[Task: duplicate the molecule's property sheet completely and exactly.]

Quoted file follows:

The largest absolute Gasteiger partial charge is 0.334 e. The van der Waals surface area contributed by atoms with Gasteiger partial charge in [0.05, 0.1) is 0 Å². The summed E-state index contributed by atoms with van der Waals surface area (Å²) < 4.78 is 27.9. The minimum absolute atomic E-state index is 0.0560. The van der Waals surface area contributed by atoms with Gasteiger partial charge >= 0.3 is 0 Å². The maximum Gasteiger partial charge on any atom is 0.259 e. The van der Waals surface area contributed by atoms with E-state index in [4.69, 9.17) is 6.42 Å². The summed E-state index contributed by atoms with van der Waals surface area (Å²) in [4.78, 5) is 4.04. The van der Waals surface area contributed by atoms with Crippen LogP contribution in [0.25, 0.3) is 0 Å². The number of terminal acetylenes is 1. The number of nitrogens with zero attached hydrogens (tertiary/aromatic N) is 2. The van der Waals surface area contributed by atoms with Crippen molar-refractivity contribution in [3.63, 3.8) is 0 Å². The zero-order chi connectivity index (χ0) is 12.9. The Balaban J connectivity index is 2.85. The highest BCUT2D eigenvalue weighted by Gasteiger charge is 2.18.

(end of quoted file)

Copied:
The largest absolute Gasteiger partial charge is 0.334 e. The van der Waals surface area contributed by atoms with Gasteiger partial charge in [0.05, 0.1) is 0 Å². The summed E-state index contributed by atoms with van der Waals surface area (Å²) < 4.78 is 27.9. The minimum absolute atomic E-state index is 0.0560. The van der Waals surface area contributed by atoms with Gasteiger partial charge >= 0.3 is 0 Å². The maximum Gasteiger partial charge on any atom is 0.259 e. The van der Waals surface area contributed by atoms with E-state index in [4.69, 9.17) is 6.42 Å². The summed E-state index contributed by atoms with van der Waals surface area (Å²) in [4.78, 5) is 4.04. The van der Waals surface area contributed by atoms with Crippen LogP contribution in [0.25, 0.3) is 0 Å². The number of terminal acetylenes is 1. The number of nitrogens with zero attached hydrogens (tertiary/aromatic N) is 2. The van der Waals surface area contributed by atoms with Crippen molar-refractivity contribution in [3.63, 3.8) is 0 Å². The zero-order chi connectivity index (χ0) is 12.9. The Balaban J connectivity index is 2.85. The highest BCUT2D eigenvalue weighted by Gasteiger charge is 2.18.